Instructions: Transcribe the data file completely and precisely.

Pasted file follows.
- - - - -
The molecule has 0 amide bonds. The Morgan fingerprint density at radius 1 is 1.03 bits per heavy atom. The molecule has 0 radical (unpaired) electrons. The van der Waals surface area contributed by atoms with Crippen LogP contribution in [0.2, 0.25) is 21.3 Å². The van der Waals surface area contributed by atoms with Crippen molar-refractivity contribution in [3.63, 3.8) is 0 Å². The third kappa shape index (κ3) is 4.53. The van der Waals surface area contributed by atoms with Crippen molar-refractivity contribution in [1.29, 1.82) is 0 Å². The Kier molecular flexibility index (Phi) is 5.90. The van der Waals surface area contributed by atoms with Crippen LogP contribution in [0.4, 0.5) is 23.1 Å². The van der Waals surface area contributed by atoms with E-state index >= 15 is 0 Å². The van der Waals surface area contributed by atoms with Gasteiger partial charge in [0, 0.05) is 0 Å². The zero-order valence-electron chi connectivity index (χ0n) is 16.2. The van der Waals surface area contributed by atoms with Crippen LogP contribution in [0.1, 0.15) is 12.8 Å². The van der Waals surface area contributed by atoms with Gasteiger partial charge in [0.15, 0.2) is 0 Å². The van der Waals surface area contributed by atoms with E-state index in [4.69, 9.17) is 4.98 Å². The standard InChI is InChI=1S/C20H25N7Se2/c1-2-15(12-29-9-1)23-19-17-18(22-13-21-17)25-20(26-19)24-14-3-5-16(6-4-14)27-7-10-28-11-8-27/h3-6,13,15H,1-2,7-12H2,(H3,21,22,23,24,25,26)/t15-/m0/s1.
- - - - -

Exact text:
The molecule has 0 amide bonds. The Morgan fingerprint density at radius 1 is 1.03 bits per heavy atom. The molecule has 0 radical (unpaired) electrons. The van der Waals surface area contributed by atoms with Crippen LogP contribution in [0.2, 0.25) is 21.3 Å². The van der Waals surface area contributed by atoms with Crippen molar-refractivity contribution in [3.63, 3.8) is 0 Å². The third kappa shape index (κ3) is 4.53. The van der Waals surface area contributed by atoms with Crippen molar-refractivity contribution in [1.29, 1.82) is 0 Å². The Kier molecular flexibility index (Phi) is 5.90. The van der Waals surface area contributed by atoms with Crippen LogP contribution in [0.4, 0.5) is 23.1 Å². The van der Waals surface area contributed by atoms with E-state index >= 15 is 0 Å². The van der Waals surface area contributed by atoms with Gasteiger partial charge in [0, 0.05) is 0 Å². The zero-order valence-electron chi connectivity index (χ0n) is 16.2. The van der Waals surface area contributed by atoms with Crippen LogP contribution in [0.1, 0.15) is 12.8 Å². The van der Waals surface area contributed by atoms with Gasteiger partial charge in [0.15, 0.2) is 0 Å². The van der Waals surface area contributed by atoms with E-state index in [4.69, 9.17) is 4.98 Å². The standard InChI is InChI=1S/C20H25N7Se2/c1-2-15(12-29-9-1)23-19-17-18(22-13-21-17)25-20(26-19)24-14-3-5-16(6-4-14)27-7-10-28-11-8-27/h3-6,13,15H,1-2,7-12H2,(H3,21,22,23,24,25,26)/t15-/m0/s1.